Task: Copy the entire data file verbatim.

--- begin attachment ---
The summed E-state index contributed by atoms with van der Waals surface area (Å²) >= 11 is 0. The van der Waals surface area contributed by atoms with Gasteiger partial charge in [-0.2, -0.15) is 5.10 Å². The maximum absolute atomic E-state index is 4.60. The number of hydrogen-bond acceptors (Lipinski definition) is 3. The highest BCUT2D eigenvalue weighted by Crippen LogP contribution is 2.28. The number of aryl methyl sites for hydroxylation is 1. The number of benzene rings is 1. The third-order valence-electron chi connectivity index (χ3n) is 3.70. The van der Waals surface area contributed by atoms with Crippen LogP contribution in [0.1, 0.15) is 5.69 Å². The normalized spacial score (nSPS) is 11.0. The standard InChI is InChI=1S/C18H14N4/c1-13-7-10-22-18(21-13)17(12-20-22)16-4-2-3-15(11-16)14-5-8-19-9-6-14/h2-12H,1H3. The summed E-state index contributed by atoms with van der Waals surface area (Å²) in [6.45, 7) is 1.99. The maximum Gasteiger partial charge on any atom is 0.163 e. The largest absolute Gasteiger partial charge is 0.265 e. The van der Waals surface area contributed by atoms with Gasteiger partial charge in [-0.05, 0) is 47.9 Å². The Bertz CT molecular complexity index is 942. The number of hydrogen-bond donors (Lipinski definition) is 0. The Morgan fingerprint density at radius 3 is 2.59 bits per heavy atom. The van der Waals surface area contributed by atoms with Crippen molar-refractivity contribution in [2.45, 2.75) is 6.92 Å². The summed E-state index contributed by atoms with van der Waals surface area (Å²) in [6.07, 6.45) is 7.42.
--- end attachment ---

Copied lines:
The summed E-state index contributed by atoms with van der Waals surface area (Å²) >= 11 is 0. The van der Waals surface area contributed by atoms with Gasteiger partial charge in [-0.2, -0.15) is 5.10 Å². The maximum absolute atomic E-state index is 4.60. The number of hydrogen-bond acceptors (Lipinski definition) is 3. The highest BCUT2D eigenvalue weighted by Crippen LogP contribution is 2.28. The number of aryl methyl sites for hydroxylation is 1. The number of benzene rings is 1. The third-order valence-electron chi connectivity index (χ3n) is 3.70. The van der Waals surface area contributed by atoms with Crippen LogP contribution in [0.1, 0.15) is 5.69 Å². The normalized spacial score (nSPS) is 11.0. The standard InChI is InChI=1S/C18H14N4/c1-13-7-10-22-18(21-13)17(12-20-22)16-4-2-3-15(11-16)14-5-8-19-9-6-14/h2-12H,1H3. The summed E-state index contributed by atoms with van der Waals surface area (Å²) in [6.45, 7) is 1.99. The maximum Gasteiger partial charge on any atom is 0.163 e. The largest absolute Gasteiger partial charge is 0.265 e. The van der Waals surface area contributed by atoms with Gasteiger partial charge in [-0.05, 0) is 47.9 Å². The Bertz CT molecular complexity index is 942. The number of hydrogen-bond donors (Lipinski definition) is 0. The Morgan fingerprint density at radius 3 is 2.59 bits per heavy atom. The van der Waals surface area contributed by atoms with Crippen molar-refractivity contribution in [2.45, 2.75) is 6.92 Å². The summed E-state index contributed by atoms with van der Waals surface area (Å²) in [6.07, 6.45) is 7.42.